Last Updated on November 10, 2022 by Kayla
You might be reading this while lying in bed or cozied up with a hot cup of coffee. Perhaps you’re on a lunch break, combing through your inbox. Whatever the case, look around and observe your everyday comforts.
A climate-controlled environment, access to clean water, and your smartphone readily available to prevent any hint of boredom. We have individually wrapped, microwavable meals and access to food 24/7 – no scavenging required.
Sadly, we complain when the barista fails to bring our sugar-free vanilla latte to the desired temperature or that the hotel bed is too soft and doesn’t provide enough pillows. I mean, really. Can you imagine being stripped of these privileges?
Have we gotten too comfortable?
This week, we’ll examine the irony of how modern-day comforts might be stripping us of happiness and connection. You’ll learn how to “embrace the suck” and, perhaps, find yourself going out of your way to do UNcomfortable things. 😉
Believe it or not, psychologists are discovering that everyday comforts may do more harm than good. Think about our current crisis of declining mental and physical health.
Humans are wired to look for threats. Research shows that the more comfortable we become, the broader our definition of a “threat” or problem becomes; we begin to make problems where there are none.
In addition, we default to our comfort zone to save mental and physical energy. Drive-thru dinners versus home-cooked, effort-expending meals. Netflix to unwind rather than fresh air and a walk outside. We do what’s easy.
What might surprise you is that injecting little bouts of “suck” and discomfort might actually be the solution to living your healthiest, happiest life. Let’s see how.
Downtime is necessary to allow for brain processing and foster creativity. We’re not meant to absorb input 24/7.
Today, we are engrossed in our smartphones, and boredom has been filled with endless cat videos and recipe hacks. But, unfortunately, we’re never subjected to true, sit-on-your-hands boredom.
Researchers compared two groups of individuals and discovered that the “bored” group came up with more creative ideas. So if you feel uninspired or sucked dry of good ideas, perhaps you need more, not less boredom.
Try going for a walk without earbuds and leave your phone behind. Don’t bring your phone into the bathroom. Or, forego the phone while you wait in the checkout line or waiting area for your next appointment. You might strike up a conversation with a real human – gasp!
Make a habit of being uncomfortable
The average American spends 93% of their time inside a climate-controlled environment. Honestly, I’m surprised this figure isn’t higher.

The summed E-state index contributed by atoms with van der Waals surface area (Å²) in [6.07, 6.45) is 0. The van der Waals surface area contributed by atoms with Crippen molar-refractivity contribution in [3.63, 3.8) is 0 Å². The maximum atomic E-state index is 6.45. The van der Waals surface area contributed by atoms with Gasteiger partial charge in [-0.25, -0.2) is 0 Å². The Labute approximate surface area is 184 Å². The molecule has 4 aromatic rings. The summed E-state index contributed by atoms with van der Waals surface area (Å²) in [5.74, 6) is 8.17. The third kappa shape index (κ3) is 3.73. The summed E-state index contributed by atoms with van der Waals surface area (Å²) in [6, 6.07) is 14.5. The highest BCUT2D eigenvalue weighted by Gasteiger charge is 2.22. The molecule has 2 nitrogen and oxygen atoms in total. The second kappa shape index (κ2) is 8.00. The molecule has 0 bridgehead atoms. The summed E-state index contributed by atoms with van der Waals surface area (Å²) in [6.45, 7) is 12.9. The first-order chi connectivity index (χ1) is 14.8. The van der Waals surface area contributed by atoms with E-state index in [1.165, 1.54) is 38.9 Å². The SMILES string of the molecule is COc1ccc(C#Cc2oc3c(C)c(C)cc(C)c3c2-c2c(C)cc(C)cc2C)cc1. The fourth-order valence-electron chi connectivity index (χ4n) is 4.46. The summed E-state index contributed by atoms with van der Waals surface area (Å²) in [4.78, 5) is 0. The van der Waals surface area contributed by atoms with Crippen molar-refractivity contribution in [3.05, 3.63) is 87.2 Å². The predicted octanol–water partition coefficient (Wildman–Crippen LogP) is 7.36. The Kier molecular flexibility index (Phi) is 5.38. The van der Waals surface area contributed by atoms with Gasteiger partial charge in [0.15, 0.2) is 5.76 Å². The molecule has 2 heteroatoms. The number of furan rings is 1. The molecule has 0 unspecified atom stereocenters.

In our temperature-controlled, always-comfortable state, it’s ironic that we still never fail to point out how the weather is “too hot,” “too cold,” or “too windy.” Again, making problems from nothing.
Have a stressful day at work? Rather than defaulting to Doritos and chocolate chips to numb your worries, sit in the discomfort and examine the feels – something we discuss throughout the 10-day Back On Track Program.
Resist your defaults, and do little uncomfortable things. Before you know it, the habit of being uncomfortable will morph into opportunities you never thought possible — a better-paying job, finally losing that last 15 lbs, or mending relationships you never thought possible.
Go the extra mile – literally
Go out of your way to challenge yourself physically. Too often, we set the bar low and go after what we know we can achieve. As a result, we never uncover our potential.
You walked a mile – great. But remember how you felt after your first 5K?! Empowered and exhilarated. Like “I friggen’ did it!” 🎉
You can do hard things! And let’s be honest, doing easy things within our comfort zone is unfulfilling and mundane – not to mention pretty forgettable.
Forget comfort and embrace challenge (AKA the “suck”). This is where big things happen!
Words from the Wise
“The more you seek the uncomfortable, the more you will become comfortable.”
Instead of subjecting ourselves to discomfort, we seek the easy way out which lands us right back in the same position. Every. Single Time.
Being comfortable isn’t a bad thing; however, it will indeed stunt your growth and you forfeit achieving your true potential.
If you’ve wrestled with getting back into a healthy routine after weight loss surgery, then the LIFe Back On Track Program is for you! We discuss uncomfortable things like managing emotional eating and navigating the discomfort of changing routines and habits.